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Q+A: Ivan Orkin of Ivan Ramen

Ivan Ramen

The U.S. ramen scene is booming—and it’s about to get even more exciting with the arrival of one of Tokyo’s hottest noodle gurus, Ivan Orkin. The New York native—who earned serious food cred in Japan at his two Ivan Ramen restaurants—is returning to his roots, bringing two outposts of his cult brand to Manhattan. Here, Orkin, whose first cookbook is out this month, gives us the lowdown on the soup that made him famous.

Q: How did you break into the Tokyo dining scene?

A: It was a crazy idea for a white guy from New York to open a ramen restaurant there. But in Japan, people respect passion and a good work ethic, and I think that came across. Also, when I started, making your own noodles was very uncommon, and I decided to do mine in house.

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Opening: Denmark's Henne Kirkeby Kro Inn and Restaurant

Henne Kirkeby Kro

These days, you mostly hear about chefs in Copenhagen—not those who choose to leave. But in 2011, Paul Cunningham shuttered his Michelin-starred The Paul and headed to what he calls “Denmark’s wild West Coast,” turning the 200-year-old former coaching inn Henne Kirkeby Kro into a 12-table restaurant with five individually designed guest rooms. “It was the stress of city life,” he says. “I wanted something smaller, less mainstream.” Cunningham raises his own livestock, cultivates a kitchen garden, and serves whatever inspires him—from a simple, perfectly roasted lamb to langoustines with crushed tomato and garlic confit. Now he’s opened the first new building on the site in two centuries, Jægerhuset (hunters lodge). The seven rooms—including one named for Jóhannes Larsen, the renowned nature painter who vacationed here in the 19th century—are outfitted with pieces by iconic Danish designers (Hans Wegner; Finn Juhl). As for the handmade-brick exterior, Cunningham—ever the chef—likens it to blocks of nougatine. $$

Photo by Paul Cunningham

Ferragamo Opens Fashion Pop-Up Shop in Los Angeles

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In 1923, the driven but humble Salvatore Ferragamo came to Hollywood and became the shoemaker to the stars, cutting his teeth by fitting the weary feet of beautiful film actresses of the day. The love affair with the shoe whisperer and Hollywood continued throughout his career and so it is fitting that the brand has come full circle with a pop-up shop with exclusive goodies for all extremities of fashionable women. The empire has expanded to jewelry, handbags and clothing along with shoes.

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New Visitor Center Debuts at Macy's Herald Square

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New York City and Macy’s Herald Square recently unveiled a new Visitor Center, housed inside the world's largest store.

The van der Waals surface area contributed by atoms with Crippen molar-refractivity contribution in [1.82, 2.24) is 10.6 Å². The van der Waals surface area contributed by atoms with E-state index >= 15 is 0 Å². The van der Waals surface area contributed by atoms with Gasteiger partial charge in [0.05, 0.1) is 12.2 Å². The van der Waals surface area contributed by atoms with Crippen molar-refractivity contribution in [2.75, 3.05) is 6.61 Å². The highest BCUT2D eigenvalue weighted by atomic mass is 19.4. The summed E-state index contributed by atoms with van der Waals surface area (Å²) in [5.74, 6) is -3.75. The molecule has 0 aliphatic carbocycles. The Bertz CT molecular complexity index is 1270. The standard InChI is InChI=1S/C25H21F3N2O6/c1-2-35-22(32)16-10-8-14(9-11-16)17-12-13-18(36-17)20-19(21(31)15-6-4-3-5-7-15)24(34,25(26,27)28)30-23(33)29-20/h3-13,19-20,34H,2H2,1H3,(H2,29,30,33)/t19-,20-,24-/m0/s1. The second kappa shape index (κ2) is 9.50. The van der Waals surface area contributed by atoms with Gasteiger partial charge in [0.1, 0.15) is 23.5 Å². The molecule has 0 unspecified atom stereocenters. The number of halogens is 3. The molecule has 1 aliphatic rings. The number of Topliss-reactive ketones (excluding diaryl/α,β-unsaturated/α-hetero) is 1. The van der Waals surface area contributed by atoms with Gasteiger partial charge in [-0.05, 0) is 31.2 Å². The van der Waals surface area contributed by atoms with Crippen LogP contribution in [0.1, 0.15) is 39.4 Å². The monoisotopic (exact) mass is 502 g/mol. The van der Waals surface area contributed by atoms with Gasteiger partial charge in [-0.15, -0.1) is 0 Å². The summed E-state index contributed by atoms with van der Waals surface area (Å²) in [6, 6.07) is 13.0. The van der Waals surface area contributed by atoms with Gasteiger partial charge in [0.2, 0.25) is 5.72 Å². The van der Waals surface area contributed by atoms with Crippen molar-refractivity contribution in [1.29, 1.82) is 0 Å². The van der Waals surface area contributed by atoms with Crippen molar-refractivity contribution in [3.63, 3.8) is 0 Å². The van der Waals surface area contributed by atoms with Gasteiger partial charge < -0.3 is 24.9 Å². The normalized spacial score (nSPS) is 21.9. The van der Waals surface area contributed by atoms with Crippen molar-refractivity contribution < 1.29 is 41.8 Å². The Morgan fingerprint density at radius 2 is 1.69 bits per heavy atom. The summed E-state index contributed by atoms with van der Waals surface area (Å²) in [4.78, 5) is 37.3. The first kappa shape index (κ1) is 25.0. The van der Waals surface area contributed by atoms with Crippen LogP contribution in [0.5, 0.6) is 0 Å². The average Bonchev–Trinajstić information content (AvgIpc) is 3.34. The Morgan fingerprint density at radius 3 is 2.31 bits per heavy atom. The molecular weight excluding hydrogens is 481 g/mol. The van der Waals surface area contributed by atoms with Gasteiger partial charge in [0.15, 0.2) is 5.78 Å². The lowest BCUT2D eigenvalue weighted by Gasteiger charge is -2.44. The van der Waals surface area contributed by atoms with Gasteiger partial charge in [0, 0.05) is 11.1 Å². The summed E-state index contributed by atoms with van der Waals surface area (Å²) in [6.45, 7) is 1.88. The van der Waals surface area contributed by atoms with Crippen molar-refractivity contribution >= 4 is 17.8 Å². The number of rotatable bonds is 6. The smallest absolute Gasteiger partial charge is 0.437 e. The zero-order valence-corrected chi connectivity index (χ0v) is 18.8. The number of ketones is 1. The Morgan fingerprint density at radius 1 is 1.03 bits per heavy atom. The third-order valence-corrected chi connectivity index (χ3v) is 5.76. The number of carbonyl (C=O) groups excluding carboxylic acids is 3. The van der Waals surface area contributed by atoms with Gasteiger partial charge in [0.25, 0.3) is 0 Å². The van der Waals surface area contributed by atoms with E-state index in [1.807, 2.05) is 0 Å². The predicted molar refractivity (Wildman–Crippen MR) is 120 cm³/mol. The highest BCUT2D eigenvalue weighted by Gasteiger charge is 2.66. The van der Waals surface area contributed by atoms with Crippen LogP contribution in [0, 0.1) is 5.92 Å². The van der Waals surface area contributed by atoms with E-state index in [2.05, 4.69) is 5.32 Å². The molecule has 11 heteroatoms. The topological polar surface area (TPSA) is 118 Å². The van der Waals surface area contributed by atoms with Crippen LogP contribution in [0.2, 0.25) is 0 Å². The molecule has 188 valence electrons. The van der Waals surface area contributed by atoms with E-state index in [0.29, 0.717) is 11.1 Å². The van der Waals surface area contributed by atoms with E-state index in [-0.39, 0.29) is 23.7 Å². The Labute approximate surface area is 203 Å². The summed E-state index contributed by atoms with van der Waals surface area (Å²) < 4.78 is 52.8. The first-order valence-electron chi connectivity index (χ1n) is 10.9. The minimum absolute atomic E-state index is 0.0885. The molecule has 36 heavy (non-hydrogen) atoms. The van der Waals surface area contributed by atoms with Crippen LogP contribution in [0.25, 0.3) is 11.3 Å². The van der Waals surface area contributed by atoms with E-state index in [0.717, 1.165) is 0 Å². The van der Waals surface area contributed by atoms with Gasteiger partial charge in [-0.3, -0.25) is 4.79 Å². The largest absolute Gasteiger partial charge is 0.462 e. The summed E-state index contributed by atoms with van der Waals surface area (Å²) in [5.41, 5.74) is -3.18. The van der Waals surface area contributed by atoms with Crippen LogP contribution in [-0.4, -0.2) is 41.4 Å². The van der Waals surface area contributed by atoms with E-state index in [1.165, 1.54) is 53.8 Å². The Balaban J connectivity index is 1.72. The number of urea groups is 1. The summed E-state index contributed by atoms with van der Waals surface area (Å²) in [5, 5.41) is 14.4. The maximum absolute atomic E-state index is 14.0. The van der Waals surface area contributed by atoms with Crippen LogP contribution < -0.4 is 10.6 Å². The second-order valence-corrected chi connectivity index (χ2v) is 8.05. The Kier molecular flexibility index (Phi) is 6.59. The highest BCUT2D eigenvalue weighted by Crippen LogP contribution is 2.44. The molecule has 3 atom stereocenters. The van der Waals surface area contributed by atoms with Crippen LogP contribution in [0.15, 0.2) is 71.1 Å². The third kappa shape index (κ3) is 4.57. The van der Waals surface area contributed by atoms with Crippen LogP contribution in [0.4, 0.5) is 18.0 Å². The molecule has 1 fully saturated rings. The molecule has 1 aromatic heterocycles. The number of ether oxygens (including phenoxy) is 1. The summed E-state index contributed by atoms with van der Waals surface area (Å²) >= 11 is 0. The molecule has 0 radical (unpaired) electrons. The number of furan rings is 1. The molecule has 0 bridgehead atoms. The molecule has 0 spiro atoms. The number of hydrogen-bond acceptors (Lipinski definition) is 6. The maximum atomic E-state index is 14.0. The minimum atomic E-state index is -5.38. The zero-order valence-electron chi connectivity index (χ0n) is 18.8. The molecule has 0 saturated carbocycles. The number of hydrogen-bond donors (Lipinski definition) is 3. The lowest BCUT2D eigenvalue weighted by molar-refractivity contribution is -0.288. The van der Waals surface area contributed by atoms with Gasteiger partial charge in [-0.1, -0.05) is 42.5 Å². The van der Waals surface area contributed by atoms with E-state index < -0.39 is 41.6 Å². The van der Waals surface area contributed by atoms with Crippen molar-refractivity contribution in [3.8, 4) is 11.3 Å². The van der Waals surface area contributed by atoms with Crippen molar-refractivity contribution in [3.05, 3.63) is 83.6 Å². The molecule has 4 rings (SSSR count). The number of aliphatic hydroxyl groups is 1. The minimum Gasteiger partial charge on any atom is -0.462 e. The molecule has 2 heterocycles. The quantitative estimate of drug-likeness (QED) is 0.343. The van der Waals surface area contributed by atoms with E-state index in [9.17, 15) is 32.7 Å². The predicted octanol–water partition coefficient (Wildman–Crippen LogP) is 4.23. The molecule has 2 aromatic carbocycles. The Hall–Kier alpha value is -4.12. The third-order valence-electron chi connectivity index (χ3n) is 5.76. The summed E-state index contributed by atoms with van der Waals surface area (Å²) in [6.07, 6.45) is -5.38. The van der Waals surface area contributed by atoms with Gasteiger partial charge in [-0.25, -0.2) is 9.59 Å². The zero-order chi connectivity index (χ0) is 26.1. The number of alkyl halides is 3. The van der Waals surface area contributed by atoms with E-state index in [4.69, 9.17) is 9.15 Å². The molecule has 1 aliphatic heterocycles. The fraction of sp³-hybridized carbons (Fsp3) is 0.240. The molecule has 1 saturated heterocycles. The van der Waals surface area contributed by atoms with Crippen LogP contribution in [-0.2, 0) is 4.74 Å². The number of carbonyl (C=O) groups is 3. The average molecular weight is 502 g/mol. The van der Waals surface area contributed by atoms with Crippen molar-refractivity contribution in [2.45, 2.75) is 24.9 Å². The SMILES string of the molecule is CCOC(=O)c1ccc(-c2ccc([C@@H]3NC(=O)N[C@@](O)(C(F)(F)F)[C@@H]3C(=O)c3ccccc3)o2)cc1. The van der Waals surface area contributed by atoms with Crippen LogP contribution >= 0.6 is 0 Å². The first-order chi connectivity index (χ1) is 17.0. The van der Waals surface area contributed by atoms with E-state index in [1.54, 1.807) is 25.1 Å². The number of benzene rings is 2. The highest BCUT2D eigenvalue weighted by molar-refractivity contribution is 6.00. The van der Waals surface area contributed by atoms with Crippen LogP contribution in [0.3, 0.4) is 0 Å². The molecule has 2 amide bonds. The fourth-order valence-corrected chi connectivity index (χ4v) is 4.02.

Over the past two years, NYC visitor numbers have broken records, with 52 million in 2012. To help accomodate tourists, one of the city's most-visited (and shopped at) sights, Macy’s Herald Square, has stepped up with partner NYC & Company to unveil a revamped, user-friendly visitor center.

Flanked by curved staircases on either side, the white-tiled mezzanine sits above cosmetic brands like Chanel and Dior. Four touch-screen kiosks resembling giant iPhones allow visitors to plan their next move, with extensive attraction, dining, and nightlife listings. Nine languages are available—including Mandarin and Portuguese—while Google Maps provides step-by-step directions that can be printed on the spot. By Nov. 1st, you'll even be able to purchase attraction tickets (Empire State Building Observatory; Circle Line cruises) directly through the kiosks.

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Dogfish Head Brewery Opens Delaware Hotel

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Dogfish Head Craft Brewery, based in the tiny town of Milton, Delaware, is now venturing into the travel world. In late spring 2014, these brew masters plan to open Dogfish Inn in downtown Lewes, at what is currently the Vesuvio Motel. The 16-room motel, which sits halfway between Dogfish’s brewpub and distillery in Rehoboth Beach and their production brewery in Milton, will serve as a warm welcome to visiting beer-lovers. Locals are buzzed about the opening as well—with no pub or restaurant on-site, nearby venues will be providing snack-relief.

Designers from Studio Tack in Brooklyn and Lighthouse Construction in Magnolia, DE will renovate the space, which promises to bring some laid-back “Dogfish vibes” to the beach town. Sound too chill? Pedal down the Breakwater Trail to reach the brewpub for a taste of those famed IPA’s—and opt for a taxi ride on the way back.

Maria PedoneMaria Pedone is part of the digital team at Travel + Leisure. Follow her on Twitter at @mariapedestrian.

Photo courtesy of Dogfish Head Craft Brewery

Dogtoberfest & New Pet-Friendly Hotel Ella Come to Austin